Do you know Tree of the Year, Planting for the Future, and the Adapterra Awards? And do you know what an Open Garden is? Do you use Greenways? All this and much more is related to the Partnership Environmental Foundation in Brno, whose director since 2019 has been Ing. Petr Kazda. Why is climate change a challenge for him that can bring us new opportunities?

Mr. Kazda, you studied administration and management at the Faculty of Economics and Administration at Masaryk University in Brno. You started your professional life right after your studies in the organization you now manage. Do you remember the moment you decided to work for the Foundation?

Thanks to my external cooperation with Lipka in Brno, I had the opportunity to get to know the projects supported by the Partnership Environmental Foundation as the beneficiary. At that time, I put the Foundation on the imaginary list of my possible future employers. I gradually got to know the whole breadth of its activities. For example, thanks to travelling in the Romanian Carpathians, in which the Romanian partner of the Foundation supported the interpretation of local heritage; the Czech Foundation forms the international Environmental Partnership Association with other foundations in Slovakia, Poland, Hungary, Romania, and Bulgaria.

What was the first project you participated in at the Foundation?

I joined the coordination of the Cyclists are Welcome national certification. The head of the Greenways foundation programme at the time, Juraj Flamik, and the ambassador of foreign relations and tourism expert Daniel Mourek transferred this certification to the Czech environment based on German and Austrian experience. The aim of the project was to create a supporting network of high-quality facilities for cyclists on the main cycling routes, often leading through river valleys. Hotels, guesthouses, restaurants, and other tourist destinations were thus preparing for the specific needs of this clientele. The cyclists themselves provided professional support in equipping the facilities at these places and also became promoters of certification in their clubs.

You have been working at the Foundation since 2005. Can you compare what the Foundation was like when you joined it and what it is like today?

There are many differences. From a small organization with fifteen employees based in several offices in the centre of Brno, it is now a respected partner in the field of adaptation of landscape and urban areas to climate change with more than fifty employees, its own educational facility, and a laboratory of adaptation measures – Open Gardens. In this green oasis below Špilberk Castle in Brno, the Partnership Environmental Foundation is based together with organizations such as Frank Bold and Friends of the Earth Czech Republic.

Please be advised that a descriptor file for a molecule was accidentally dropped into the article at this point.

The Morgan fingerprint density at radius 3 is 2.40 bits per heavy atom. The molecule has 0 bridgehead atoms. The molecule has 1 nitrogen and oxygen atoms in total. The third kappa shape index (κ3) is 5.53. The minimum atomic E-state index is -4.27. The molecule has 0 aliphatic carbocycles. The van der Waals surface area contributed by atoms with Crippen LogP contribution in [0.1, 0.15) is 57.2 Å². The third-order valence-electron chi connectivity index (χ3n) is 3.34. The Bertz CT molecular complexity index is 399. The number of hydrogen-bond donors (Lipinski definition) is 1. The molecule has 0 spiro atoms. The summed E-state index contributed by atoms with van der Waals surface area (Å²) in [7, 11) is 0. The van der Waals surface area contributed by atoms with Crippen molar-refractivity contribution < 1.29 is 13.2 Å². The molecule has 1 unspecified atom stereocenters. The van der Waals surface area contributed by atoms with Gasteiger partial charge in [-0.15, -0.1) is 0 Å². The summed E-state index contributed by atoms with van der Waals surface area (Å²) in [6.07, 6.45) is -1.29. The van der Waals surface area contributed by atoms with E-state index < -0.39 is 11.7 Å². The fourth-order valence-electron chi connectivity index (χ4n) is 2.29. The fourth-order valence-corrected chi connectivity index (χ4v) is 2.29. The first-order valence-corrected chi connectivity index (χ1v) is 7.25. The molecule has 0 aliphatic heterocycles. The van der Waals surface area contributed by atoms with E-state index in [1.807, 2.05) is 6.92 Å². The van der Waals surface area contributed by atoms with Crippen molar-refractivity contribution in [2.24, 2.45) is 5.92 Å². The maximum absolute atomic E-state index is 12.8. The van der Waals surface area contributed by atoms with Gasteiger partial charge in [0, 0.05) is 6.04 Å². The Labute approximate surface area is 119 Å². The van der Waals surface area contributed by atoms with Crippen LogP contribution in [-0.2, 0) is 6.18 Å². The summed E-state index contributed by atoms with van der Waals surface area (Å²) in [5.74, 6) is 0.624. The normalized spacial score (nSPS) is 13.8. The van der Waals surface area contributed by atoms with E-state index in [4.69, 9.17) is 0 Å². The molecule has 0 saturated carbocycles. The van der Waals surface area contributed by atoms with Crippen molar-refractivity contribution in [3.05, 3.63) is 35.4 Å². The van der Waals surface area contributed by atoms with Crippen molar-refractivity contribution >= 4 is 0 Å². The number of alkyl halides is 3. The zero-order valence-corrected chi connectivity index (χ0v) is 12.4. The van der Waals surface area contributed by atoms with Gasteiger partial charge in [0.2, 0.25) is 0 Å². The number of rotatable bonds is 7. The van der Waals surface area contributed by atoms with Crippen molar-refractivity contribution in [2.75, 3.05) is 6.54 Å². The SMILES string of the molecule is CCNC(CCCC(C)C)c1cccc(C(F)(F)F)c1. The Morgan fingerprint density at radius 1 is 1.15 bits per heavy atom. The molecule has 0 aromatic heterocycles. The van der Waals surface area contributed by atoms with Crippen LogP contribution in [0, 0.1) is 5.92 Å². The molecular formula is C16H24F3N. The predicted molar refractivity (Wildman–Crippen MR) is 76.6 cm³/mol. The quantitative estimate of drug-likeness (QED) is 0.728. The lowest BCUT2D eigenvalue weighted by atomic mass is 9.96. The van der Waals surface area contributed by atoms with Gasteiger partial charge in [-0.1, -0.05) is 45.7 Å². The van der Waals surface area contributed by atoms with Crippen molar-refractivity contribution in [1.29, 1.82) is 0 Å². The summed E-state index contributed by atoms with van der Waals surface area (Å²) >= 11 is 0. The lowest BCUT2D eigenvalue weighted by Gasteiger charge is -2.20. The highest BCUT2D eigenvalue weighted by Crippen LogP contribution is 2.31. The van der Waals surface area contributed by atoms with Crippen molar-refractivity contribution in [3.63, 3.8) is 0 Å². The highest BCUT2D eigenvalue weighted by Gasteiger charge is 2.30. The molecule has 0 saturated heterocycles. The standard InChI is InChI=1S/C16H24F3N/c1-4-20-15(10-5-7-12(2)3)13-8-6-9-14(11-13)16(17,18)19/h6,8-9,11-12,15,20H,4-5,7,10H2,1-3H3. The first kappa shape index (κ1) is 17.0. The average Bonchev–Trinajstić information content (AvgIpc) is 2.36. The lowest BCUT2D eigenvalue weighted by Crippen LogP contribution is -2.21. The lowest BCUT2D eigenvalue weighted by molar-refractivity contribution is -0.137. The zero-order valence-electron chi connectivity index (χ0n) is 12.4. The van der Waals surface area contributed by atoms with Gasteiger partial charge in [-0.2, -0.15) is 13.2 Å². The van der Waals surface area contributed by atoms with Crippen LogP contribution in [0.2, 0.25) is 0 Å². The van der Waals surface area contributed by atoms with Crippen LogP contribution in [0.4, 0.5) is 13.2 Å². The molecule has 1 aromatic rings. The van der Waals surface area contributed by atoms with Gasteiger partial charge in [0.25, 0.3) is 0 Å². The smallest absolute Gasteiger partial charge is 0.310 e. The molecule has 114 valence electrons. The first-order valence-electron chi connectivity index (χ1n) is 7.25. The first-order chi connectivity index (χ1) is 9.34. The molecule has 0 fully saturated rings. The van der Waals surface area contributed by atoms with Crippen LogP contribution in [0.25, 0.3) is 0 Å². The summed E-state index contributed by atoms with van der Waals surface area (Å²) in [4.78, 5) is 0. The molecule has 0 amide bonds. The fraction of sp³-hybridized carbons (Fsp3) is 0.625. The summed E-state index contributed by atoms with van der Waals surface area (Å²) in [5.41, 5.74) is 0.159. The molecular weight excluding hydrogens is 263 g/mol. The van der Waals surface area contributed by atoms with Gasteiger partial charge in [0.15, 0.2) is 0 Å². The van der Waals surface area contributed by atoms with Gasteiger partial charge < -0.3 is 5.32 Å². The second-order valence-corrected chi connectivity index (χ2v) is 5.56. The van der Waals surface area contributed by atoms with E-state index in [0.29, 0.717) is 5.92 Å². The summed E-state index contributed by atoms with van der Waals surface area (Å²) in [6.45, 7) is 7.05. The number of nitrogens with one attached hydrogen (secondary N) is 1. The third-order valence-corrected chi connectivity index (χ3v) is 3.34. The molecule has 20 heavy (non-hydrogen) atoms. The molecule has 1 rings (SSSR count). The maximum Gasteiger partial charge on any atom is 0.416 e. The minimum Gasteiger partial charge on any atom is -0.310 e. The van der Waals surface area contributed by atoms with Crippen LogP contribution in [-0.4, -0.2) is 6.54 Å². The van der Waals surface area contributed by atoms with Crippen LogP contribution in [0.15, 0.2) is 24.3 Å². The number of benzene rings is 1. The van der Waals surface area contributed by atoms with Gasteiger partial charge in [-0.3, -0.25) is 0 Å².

In 2019, you took over the Foundation from Miroslav Kundrata, who had led it for 25 years. It must have been a challenge for you to take over the organization from a person who made a significant contribution to its development.

Miroslav gave me a lot of space to gradually implement changes in management; together we prepared the Foundation for strategic planning with the involvement of all colleagues. It was a good procedure that prepared one well for handing over the management of the organization after so many years. Miroslav remains at the Foundation in the position of Strategic Director and founder of a number of programmes – from the Tree of the Year and Planting the Future to the Open Gardens and now the Partnership for Sustainable Recovery of Ukraine.

Photo: Partnership Foundation archives

From a team of three in 1993, the organization has expanded to 53 permanent employees who have been helping in the implementation of more than 3,500 projects. Is there still room or potential for further growth?

Foundation programmes are evolving and changing. Last year, the project Živá půda, led by our colleague Zuzana Benešová, experienced the most dynamic development. The project offers advice for landowners, generating and rating of lease agreements, and is behind the creation of the Platform for Regenerative Agriculture. The farmers who are involved present the principles and proven practices of arable land management that lead to its restoration and thus support the restart of landscape functions.

A significant step for the foundation was the launch of the Partnership for Sustainable Recovery of Ukraine. This programme seeks out, connects, and also educates local leaders from Ukrainian cities, municipalities, universities and media during weekly internships in the Czech Republic. The most pressing internship topics are waste, water management, and power engineering. The goal of the programme is to strengthen the absorptive capacity for quality, sustainable projects of the local Ukrainian administration and to support a bottom-up transformation of the environment and adaptation as a cross-cutting theme of all investments. Thanks to the internships, the first partnerships and specific supplies of technology from Czech companies are created. The programme is based on Miroslav Kundrata’s experience from the 1990s; thanks to the Foundation, a number of Czech civil society leaders and mayors completed similar internships in Western Europe and the USA.